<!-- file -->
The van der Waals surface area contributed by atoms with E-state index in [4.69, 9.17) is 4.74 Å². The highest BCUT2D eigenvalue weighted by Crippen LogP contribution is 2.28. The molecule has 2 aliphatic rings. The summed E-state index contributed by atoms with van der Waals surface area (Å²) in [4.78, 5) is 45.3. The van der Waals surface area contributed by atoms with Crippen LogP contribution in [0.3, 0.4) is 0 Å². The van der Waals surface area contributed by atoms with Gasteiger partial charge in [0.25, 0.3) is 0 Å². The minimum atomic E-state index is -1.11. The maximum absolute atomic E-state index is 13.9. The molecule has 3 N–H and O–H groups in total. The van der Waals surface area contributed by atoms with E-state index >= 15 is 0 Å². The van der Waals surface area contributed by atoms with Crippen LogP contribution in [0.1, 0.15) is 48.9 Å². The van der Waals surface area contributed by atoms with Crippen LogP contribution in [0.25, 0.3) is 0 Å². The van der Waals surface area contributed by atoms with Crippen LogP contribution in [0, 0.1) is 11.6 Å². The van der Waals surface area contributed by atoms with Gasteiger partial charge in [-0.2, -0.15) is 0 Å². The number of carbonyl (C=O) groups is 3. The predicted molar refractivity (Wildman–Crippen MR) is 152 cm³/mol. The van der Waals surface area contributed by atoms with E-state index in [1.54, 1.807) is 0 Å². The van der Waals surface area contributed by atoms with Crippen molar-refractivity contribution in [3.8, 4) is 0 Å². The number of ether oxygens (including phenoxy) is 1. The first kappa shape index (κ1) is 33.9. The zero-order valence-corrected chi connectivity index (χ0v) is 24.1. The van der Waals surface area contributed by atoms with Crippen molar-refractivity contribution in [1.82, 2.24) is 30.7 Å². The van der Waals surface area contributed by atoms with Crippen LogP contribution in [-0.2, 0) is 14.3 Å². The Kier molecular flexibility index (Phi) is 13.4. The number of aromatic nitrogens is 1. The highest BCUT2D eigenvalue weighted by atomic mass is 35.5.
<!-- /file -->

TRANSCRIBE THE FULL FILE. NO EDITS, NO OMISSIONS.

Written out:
The van der Waals surface area contributed by atoms with E-state index in [4.69, 9.17) is 4.74 Å². The highest BCUT2D eigenvalue weighted by Crippen LogP contribution is 2.28. The molecule has 2 aliphatic rings. The summed E-state index contributed by atoms with van der Waals surface area (Å²) in [4.78, 5) is 45.3. The van der Waals surface area contributed by atoms with Crippen LogP contribution in [0.3, 0.4) is 0 Å². The van der Waals surface area contributed by atoms with Gasteiger partial charge in [0.25, 0.3) is 0 Å². The minimum atomic E-state index is -1.11. The maximum absolute atomic E-state index is 13.9. The molecule has 3 N–H and O–H groups in total. The van der Waals surface area contributed by atoms with E-state index >= 15 is 0 Å². The van der Waals surface area contributed by atoms with Crippen LogP contribution in [0.1, 0.15) is 48.9 Å². The van der Waals surface area contributed by atoms with Crippen LogP contribution in [0.25, 0.3) is 0 Å². The van der Waals surface area contributed by atoms with Crippen LogP contribution in [0, 0.1) is 11.6 Å². The van der Waals surface area contributed by atoms with Gasteiger partial charge in [-0.2, -0.15) is 0 Å². The number of carbonyl (C=O) groups is 3. The predicted molar refractivity (Wildman–Crippen MR) is 152 cm³/mol. The van der Waals surface area contributed by atoms with E-state index in [1.54, 1.807) is 0 Å². The van der Waals surface area contributed by atoms with Crippen molar-refractivity contribution in [3.8, 4) is 0 Å². The number of ether oxygens (including phenoxy) is 1. The first kappa shape index (κ1) is 33.9. The zero-order valence-corrected chi connectivity index (χ0v) is 24.1. The van der Waals surface area contributed by atoms with Crippen molar-refractivity contribution in [1.82, 2.24) is 30.7 Å². The van der Waals surface area contributed by atoms with Crippen LogP contribution in [-0.2, 0) is 14.3 Å². The Kier molecular flexibility index (Phi) is 13.4. The number of aromatic nitrogens is 1. The highest BCUT2D eigenvalue weighted by atomic mass is 35.5.